Just start small. Do what you can, at your own pace. Let yourself make mistakes.

Soon, a little trickle of inspiration will come. And then it’ll build up with more trickles. Before you know it, you have a whole stream of ideas.

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6. Paint a vision to work towards.

If you are continuously getting in a rut with your work, maybe there’s no vision inspiring you to move forward.

Think about why you are doing this, and what you are doing it for. What is the end vision in mind?

Make it as vivid as possible. Make sure it’s a vision that inspires you and use that to trigger you to action.

7. Read a book (or blog).

The things we read are like food to our brain. If you are out of ideas, it’s time to feed your brain with great materials.

Here’s a list of 40 books you can start off with. Stock your browser with only the feeds of high quality blogs, such as Lifehack.org, DumbLittleMan, Seth Godin’s Blog, Tim Ferris’ Blog, Zen Habits or The Personal Excellence Blog.

Check out the best selling books; those are generally packed with great wisdom.

8. Have a quick nap.

If you are at home, take a quick nap for about 20-30 minutes. This clears up your mind and gives you a quick boost. Nothing quite like starting off on a fresh start after catching up on sleep.

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9. Remember why you are doing this.

Sometimes we lose sight of why we do what we do, and after a while we become jaded. A quick refresher on why you even started on this project will help.

What were you thinking when you thought of doing this? Retrace your thoughts back to that moment. Recall why you are doing this. Then reconnect with your muse.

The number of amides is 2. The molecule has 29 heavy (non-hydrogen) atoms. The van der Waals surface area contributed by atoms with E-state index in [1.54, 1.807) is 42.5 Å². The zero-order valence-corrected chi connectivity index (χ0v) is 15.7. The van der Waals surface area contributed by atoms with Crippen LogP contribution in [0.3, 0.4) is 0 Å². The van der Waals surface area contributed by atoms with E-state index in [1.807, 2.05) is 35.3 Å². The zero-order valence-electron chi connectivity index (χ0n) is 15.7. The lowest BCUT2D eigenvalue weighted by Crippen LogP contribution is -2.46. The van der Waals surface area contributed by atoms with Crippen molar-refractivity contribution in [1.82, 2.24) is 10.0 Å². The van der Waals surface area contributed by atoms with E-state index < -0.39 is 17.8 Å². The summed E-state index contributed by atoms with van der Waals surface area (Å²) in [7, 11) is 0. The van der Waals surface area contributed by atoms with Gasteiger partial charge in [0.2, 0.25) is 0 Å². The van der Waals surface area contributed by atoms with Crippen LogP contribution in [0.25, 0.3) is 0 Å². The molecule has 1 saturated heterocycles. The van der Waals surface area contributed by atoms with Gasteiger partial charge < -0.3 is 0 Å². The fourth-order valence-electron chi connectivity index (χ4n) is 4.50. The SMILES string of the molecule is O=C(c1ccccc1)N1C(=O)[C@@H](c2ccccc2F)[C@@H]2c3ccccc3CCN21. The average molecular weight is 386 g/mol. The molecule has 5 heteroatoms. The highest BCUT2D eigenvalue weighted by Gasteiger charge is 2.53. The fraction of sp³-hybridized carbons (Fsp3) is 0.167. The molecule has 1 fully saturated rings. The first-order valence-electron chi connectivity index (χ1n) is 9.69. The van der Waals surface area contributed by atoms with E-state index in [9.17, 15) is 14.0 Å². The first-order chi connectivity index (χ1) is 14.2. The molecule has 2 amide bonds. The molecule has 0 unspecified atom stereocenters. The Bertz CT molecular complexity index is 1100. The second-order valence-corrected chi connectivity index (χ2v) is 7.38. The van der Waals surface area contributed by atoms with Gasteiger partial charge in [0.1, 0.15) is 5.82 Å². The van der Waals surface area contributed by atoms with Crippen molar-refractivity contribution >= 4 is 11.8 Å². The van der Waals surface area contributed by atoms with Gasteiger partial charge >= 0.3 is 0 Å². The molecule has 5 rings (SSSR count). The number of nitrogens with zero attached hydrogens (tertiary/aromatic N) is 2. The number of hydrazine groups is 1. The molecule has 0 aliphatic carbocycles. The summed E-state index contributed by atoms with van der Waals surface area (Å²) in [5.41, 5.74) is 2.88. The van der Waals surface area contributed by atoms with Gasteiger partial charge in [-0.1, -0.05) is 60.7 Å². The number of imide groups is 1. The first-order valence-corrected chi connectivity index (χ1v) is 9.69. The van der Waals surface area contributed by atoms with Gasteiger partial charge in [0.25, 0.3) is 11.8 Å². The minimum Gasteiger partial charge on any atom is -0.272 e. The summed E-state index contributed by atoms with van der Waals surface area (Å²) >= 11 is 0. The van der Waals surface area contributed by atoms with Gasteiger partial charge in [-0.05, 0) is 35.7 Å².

10. Find some competition.

Nothing quite like healthy competition to spur us forward. If you are out of ideas, then check up on what people are doing in your space.

Colleagues at work, competitors in the industry, competitors’ products and websites, networking conventions.. you get the drill.

11. Go exercise.

Since you are not making headway at work, might as well spend the time shaping yourself up.

Sometimes we work so much that we neglect our health and fitness. Go jog, swim, cycle, whichever exercise you prefer.

As you improve your physical health, your mental health will improve, too. The different facets of ourselves are all interlinked.

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Here’re 15 Tips to Restart the Exercise Habit (and How to Keep It).

12. Take a good break.

Ruts are usually signs that you have been working too long and too hard. It’s time to get a break.

Beyond the quick tips above, arrange for a 1-day or 2-days of break from your work. Don’t check your (work) emails or do anything work-related. Relax and do your favorite activities. You will return to your work recharged and ready to start.

Contrary to popular belief, the world will not end from taking a break from your work. In fact, you will be much more ready to make an impact after proper rest. My best ideas and inspiration always hit me whenever I’m away from my work.

Take a look at this to learn the importance of rest: The Importance of Scheduling Downtime

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Featured photo credit: Joshua Earle via unsplash.com